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Brejean Ms. BALANCIER v. SEWERAGE & WATER BOARD OF NEW ORLEANS
Defendant-Appellant, Sewerage and Water Board of New Orleans (“S&WB”), seeks review of the Civil Service Commission (“the Commission”)’s decision, which found that Plaintiff-Appellee Brejean Balancier's complaints of potential illegal activity caused her termination of employment and, therefore, ordered her reinstatement with back pay and all other emoluments of employment. For the reasons that follow, this Court affirms.
FACTUAL BACKGROUND AND PROCEDURAL HISTORY
Ms. Balancier was hired by S&WB on February 4, 2019, as a Management Development Analyst I, in the Purchasing Department of the Procurement Division of S&WB. Ms. Balancier's duties involved receiving requisitions, completing purchase orders, advertising bids, hosting bid meetings, and administrative work in the Procurement Division. Ms. Balancier was hired as a probationary employee, pending a working test period. Initially, Ms. Balancier was supervised by Conestler Green. Ms. Green testified that Ms. Balancier was a “good employee”, and also gave Ms. Balancier a favorable Performance Assessment on August 6, 2019, praising Ms. Balancier for expediting all of her work assignments. Ms. Balancier's co-workers also testified to her congeniality and professionalism at the Commission's hearing.
Pattie Wallace began supervising Ms. Balancier on June 24, 2019, in her role as Purchasing Manager. The record reflects that there were several workplace conflicts between Ms. Balancier and Ms. Wallace, and on October 11, 2019, Ms. Wallace recommended in a memorandum that Ms. Balancier be terminated. Ms. Balancier was thereafter terminated by S&WB on October 25, 2019. In the memorandum recommending Ms. Balancier's termination, Ms. Wallace related events that took place in July and August 2019, described as “[i]nsubordination” by Ms. Wallace. These events, referred to below as “the Piccadilly order”, are the crux of this appeal, and are therefore described in detail.
The Piccadilly Order
During Hurricane Barry, in July 2019, essential S&WB personnel were required to maintain various S&WB facilities, such as pump stations. Meals were provided by S&WB for these employees, catered by Piccadilly, and which would later be reimbursed by the Federal Emergency Management Agency (“FEMA”).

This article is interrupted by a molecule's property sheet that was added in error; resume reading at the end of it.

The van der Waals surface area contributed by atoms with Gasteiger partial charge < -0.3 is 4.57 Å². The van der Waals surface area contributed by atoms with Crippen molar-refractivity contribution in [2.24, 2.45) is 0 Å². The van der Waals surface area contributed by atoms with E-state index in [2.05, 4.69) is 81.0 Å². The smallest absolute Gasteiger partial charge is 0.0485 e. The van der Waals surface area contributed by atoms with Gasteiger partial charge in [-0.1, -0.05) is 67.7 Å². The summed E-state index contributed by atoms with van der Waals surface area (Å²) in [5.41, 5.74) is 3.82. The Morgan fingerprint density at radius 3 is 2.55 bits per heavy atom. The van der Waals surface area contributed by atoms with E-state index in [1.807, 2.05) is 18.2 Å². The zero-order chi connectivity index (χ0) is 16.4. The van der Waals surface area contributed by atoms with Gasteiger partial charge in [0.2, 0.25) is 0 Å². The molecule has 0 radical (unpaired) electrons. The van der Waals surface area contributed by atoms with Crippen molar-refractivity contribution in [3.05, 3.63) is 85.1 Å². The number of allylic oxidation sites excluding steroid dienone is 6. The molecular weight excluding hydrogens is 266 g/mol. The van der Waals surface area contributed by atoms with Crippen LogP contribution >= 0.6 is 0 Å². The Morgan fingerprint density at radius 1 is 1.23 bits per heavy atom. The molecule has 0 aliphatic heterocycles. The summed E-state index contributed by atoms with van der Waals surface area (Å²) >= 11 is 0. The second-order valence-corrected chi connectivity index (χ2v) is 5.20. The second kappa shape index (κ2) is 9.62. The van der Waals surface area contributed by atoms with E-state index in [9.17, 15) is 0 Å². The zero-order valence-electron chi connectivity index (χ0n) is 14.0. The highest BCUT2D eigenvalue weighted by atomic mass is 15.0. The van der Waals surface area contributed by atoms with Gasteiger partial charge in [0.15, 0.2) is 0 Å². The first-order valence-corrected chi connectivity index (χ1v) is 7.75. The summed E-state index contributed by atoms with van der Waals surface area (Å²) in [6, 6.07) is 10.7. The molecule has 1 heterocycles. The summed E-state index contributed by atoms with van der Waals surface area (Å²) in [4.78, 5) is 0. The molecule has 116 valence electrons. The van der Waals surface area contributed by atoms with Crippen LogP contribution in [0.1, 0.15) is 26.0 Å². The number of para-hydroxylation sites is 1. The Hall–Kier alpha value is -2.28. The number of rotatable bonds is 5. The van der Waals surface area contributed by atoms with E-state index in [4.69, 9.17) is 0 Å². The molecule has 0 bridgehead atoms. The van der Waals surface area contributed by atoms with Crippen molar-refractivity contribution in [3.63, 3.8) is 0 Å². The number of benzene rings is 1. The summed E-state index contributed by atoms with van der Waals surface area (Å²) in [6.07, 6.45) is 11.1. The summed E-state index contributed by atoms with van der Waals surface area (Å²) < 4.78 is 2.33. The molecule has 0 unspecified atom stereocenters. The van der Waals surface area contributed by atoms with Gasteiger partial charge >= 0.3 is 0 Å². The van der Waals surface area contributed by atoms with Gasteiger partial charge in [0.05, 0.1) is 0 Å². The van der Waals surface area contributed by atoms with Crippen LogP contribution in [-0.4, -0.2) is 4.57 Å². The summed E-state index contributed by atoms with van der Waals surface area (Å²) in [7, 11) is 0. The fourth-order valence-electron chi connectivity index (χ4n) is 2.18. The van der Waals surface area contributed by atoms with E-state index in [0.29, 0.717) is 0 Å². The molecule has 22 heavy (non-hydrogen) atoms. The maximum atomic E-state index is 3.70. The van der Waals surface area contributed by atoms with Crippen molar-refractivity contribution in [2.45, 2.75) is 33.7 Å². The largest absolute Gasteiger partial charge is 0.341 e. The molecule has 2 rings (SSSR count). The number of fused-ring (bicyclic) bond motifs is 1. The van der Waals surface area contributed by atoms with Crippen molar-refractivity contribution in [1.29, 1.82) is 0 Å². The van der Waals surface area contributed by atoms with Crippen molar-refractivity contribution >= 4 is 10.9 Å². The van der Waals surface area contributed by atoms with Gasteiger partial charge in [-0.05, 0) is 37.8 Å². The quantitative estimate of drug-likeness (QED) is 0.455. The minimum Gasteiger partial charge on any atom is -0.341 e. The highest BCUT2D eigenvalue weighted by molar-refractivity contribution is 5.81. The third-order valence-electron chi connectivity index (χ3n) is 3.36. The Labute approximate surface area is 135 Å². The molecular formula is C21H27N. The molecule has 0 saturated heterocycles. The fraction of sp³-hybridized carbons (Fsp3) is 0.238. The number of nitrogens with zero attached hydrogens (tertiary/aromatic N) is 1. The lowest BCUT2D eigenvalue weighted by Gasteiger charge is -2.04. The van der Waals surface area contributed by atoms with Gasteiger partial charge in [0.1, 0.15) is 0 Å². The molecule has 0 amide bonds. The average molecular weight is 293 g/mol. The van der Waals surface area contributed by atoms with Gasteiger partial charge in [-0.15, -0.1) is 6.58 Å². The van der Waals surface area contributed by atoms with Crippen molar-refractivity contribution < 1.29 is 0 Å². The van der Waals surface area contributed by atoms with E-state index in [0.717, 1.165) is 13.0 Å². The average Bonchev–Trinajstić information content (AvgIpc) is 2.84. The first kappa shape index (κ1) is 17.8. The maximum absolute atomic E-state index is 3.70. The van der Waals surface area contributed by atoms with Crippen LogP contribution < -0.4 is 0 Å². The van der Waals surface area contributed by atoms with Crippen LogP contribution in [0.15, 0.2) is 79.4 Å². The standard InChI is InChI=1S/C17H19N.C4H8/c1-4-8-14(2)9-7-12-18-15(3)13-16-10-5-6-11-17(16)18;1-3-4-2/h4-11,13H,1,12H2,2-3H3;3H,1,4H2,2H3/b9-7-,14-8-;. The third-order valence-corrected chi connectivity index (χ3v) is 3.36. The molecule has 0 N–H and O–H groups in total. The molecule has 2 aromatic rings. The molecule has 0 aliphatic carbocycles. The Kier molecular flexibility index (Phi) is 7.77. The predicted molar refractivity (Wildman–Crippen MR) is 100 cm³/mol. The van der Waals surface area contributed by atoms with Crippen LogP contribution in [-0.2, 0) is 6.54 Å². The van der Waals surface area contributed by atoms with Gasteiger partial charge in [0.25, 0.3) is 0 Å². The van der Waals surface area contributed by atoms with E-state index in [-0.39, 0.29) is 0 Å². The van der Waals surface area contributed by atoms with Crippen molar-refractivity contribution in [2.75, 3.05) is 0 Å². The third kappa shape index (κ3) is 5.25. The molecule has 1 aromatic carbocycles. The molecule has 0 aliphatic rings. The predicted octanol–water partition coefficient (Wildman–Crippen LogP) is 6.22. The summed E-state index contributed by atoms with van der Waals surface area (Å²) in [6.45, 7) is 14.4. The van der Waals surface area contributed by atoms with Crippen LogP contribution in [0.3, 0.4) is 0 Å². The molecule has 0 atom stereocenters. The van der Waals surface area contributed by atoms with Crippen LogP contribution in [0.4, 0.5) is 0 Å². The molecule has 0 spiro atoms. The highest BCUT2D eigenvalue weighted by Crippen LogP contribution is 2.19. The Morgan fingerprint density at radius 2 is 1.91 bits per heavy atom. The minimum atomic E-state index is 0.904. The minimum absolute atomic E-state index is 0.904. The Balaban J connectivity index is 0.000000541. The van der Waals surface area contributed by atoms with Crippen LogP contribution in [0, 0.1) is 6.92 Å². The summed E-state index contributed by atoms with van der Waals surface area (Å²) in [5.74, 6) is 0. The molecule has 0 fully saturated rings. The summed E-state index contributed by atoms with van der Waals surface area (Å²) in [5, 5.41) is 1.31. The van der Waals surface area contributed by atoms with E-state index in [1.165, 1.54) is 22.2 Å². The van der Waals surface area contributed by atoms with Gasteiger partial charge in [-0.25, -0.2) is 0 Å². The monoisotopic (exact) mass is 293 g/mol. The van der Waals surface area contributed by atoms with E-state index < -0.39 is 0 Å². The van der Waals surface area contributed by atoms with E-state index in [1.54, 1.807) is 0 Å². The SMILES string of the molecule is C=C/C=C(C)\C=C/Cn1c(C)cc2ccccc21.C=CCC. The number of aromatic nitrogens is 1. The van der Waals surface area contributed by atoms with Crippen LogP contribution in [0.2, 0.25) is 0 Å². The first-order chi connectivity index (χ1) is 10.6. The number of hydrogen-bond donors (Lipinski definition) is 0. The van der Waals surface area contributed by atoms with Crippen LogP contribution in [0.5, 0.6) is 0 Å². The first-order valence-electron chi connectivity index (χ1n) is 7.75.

On July 30, 2019, Ms. Balancier was directed by Ms. Wallace to prepare a purchase order for the meals provided by Piccadilly during the storm, based on a spreadsheet provided by Ms. Wallace showing the number of meals S&WB ordered. However, shortly thereafter Ms. Balancier was advised by S&WB Accounting of inconsistencies between the purchase order and Piccadilly's invoice. Specifically, Piccadilly's invoice showed 591 meals delivered, while the purchase order (based on the supporting documentation provided by Ms. Wallace) showed a figure of 590.
On August 16, 2019, Ms. Wallace directed Ms. Balancier to obtain a revised invoice from Piccadilly for the days and meals in question. However, after Ms. Balancier was unable to contact Piccadilly she began to reach out to S&WB employees in an attempt to trace the cause of the error. However, the S&WB employees that Ms. Balancier spoke to were unable to rectify the situation, as they believed their numbers to be accurate. Further, Ms. Balancier discovered additional inconsistencies in the numbers: the Piccadilly invoices showed meals delivered on Sunday, July 14, 2019, while the supporting documentation provided by Ms. Wallace showed no meals received for that day. At this point, Ms. Balancier began to suspect that some aspect of the Piccadilly order was fraudulent, and reported her discoveries to Ms. Wallace. Ms. Balancier told Ms. Wallace that she was uncomfortable issuing the purchase order under these circumstances. Following that conversation, Ms. Wallace emailed Ms. Balancier and directed her to just obtain a revised invoice from Piccadilly, and not to investigate the accuracy of the supporting documentation.
Roughly contemporaneously, Ms. Balancier reported these events to S&WB's Internal Audit Department, and to S&WB Legal. An attorney for S&WB advised Ms. Balancier to report the matter to Ms. Wallace, who, as described above, was already aware of the situation.